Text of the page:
Second-Trimester Ultrasound-Measured Umbilical Cord Insertion-to-Placental Edge Distance: Determining an Outcome-Based Threshold for Identifying Marginal Cord Insertions.

Ian R. Wax, Maine Medical Center
Angelina Cartin, Maine Medical Center
Wendy Y. Craig, Maine Medical Center
Michael G. Pinette, Maine Medical Center
Joseph R. Wax, Maine Medical Center


OBJECTIVES: We sought to study potential diagnostic criteria for marginal placental cord insertions as determined by associations with obstetric outcomes.

METHODS: This single-center retrospective cohort investigation included singleton gestations delivering from January 1, 2012, to December 31, 2016, and having a standard or detailed fetal ultrasound examination from 18 weeks to 21 weeks 6 days. Cord insertion-to-placental edge distances were used to create a referent comparison group and 3 patient groups: greater than 3.0 cm (comparison); greater than 2.0 to 3.0 cm (group 1); greater than 1.0 to 2.0 cm (group 2); and 1.0 cm or less (group 3). The primary outcome consisted of any one of spontaneous delivery before 37 weeks, fetal growth restriction, oligohydramnios, placental abruption, or intrauterine fetal demise.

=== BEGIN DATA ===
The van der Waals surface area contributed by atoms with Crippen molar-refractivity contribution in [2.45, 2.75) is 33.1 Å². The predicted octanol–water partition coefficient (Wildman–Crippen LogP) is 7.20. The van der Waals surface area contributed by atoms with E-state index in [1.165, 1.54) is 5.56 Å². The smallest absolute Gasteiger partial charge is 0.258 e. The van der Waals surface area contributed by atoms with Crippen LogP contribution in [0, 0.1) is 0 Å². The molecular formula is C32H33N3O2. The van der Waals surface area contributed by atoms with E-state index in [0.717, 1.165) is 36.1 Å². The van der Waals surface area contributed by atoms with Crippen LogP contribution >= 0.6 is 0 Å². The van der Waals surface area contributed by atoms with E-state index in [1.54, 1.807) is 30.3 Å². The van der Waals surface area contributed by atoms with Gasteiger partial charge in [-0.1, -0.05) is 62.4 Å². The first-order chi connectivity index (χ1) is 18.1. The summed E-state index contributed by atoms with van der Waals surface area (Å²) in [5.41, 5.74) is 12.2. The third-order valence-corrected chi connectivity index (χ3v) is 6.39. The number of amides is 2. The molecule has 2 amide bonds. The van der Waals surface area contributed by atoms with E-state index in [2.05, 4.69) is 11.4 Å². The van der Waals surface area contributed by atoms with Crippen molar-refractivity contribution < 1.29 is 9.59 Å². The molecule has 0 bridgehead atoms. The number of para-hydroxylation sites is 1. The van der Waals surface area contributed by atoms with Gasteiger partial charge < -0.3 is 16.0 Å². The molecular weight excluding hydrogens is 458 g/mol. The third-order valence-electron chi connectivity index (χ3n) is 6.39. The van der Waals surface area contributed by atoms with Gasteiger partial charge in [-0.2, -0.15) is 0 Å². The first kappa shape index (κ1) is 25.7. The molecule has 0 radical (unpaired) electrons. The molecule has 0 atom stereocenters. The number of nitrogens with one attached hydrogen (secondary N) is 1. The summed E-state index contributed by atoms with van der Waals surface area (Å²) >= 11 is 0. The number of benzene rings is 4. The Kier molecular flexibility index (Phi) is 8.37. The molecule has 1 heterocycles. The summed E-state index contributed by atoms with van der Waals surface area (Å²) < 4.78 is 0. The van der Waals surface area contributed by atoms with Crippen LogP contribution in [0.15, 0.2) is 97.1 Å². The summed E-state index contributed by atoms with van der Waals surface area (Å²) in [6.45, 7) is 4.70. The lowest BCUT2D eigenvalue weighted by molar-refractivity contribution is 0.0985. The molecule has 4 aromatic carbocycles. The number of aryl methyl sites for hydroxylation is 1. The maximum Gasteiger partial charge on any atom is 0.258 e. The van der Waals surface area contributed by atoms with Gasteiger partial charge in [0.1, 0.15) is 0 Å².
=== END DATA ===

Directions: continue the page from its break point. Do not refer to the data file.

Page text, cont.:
RESULTS: The numbers of participants and mean distances ± SDs for the comparison group and groups 1 to 3, respectively, were 628 and 4.68 ± 1.17 cm, 106 and 2.52 ± 0.26 cm, 131 and 1.60 ± 0.29 cm, and 77 and 0.36 ± 0.37 cm, respectively. The primary outcome was significantly associated only with cord insertion-to-placental edge distances of 1.0 cm or less (adjusted odds ratio, 3.05; 95% confidence interval, 1.73-5.38).

CONCLUSIONS: Marginal cord insertions may be diagnosed when the cord insertion-to-placental edge distance is 1.0 cm or less.